Mousetrap Cars and Friction
Friction is a force that acts against the motion of all moving objects. We cannot eliminate friction totally but we can try to reduce it as much as possible. As a general rule of thumb the more moving parts a device has the greater the force of friction acting against the system. The first step in deceasing friction happens in the planning and designing of your mousetrap vehicle. As you plan your project think about all the points of friction in your design and look for ways to decrease the friction at these points. Because the number of moving components increases the friction look for ways to simplify your design as much as possible. Using a lot of gears and pulleys may be a great way to change the pulling the torque but this will also lead to more points of friction that will have to be address, look for simplicity.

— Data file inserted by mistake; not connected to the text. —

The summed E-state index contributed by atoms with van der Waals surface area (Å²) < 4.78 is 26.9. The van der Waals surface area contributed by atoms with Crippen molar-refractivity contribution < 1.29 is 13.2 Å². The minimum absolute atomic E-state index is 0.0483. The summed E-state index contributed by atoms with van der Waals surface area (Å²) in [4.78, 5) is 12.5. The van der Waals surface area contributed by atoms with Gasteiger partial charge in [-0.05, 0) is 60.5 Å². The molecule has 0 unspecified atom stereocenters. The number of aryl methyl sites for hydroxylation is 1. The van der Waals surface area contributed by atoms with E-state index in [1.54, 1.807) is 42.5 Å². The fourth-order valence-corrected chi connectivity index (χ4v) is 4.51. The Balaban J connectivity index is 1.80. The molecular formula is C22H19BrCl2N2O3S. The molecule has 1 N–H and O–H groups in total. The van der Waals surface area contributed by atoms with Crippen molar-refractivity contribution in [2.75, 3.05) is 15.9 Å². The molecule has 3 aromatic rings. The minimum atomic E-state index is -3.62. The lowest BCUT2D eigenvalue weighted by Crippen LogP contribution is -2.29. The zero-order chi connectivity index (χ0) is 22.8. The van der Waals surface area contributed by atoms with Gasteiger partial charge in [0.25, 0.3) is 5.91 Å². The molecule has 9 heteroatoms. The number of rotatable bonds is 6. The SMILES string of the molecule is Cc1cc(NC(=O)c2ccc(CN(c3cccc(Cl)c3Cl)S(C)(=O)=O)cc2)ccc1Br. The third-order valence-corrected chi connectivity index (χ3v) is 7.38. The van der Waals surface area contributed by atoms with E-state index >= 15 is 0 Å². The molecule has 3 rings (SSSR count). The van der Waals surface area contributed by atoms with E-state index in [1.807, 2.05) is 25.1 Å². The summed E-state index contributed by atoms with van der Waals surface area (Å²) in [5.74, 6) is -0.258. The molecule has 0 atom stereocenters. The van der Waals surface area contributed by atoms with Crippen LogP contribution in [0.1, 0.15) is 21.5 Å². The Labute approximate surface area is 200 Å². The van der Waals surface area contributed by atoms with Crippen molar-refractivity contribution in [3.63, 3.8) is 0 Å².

The number one point of friction on any mousetrap car is where the axle system comes in contact with the frame of the vehicle. In most cases an axle will be in direct contact with the frame and there is a lot that can be done to decrease the friction at this contact point. Test spin your mousetrap racers wheels in order to see how friction-free they spin. If the wheels stop spinning fairly quickly then you will need to find ways to reduce the axle friction.
Friction at the axle points depends on:
- The diameter of the axle
- The pressure on the axle by the bearing
- The types of materials used for the axle and bearing
bearings: The number one point of friction on any mousetrap car is always at the bearings. Find ways to reduces the friction at the bearing points.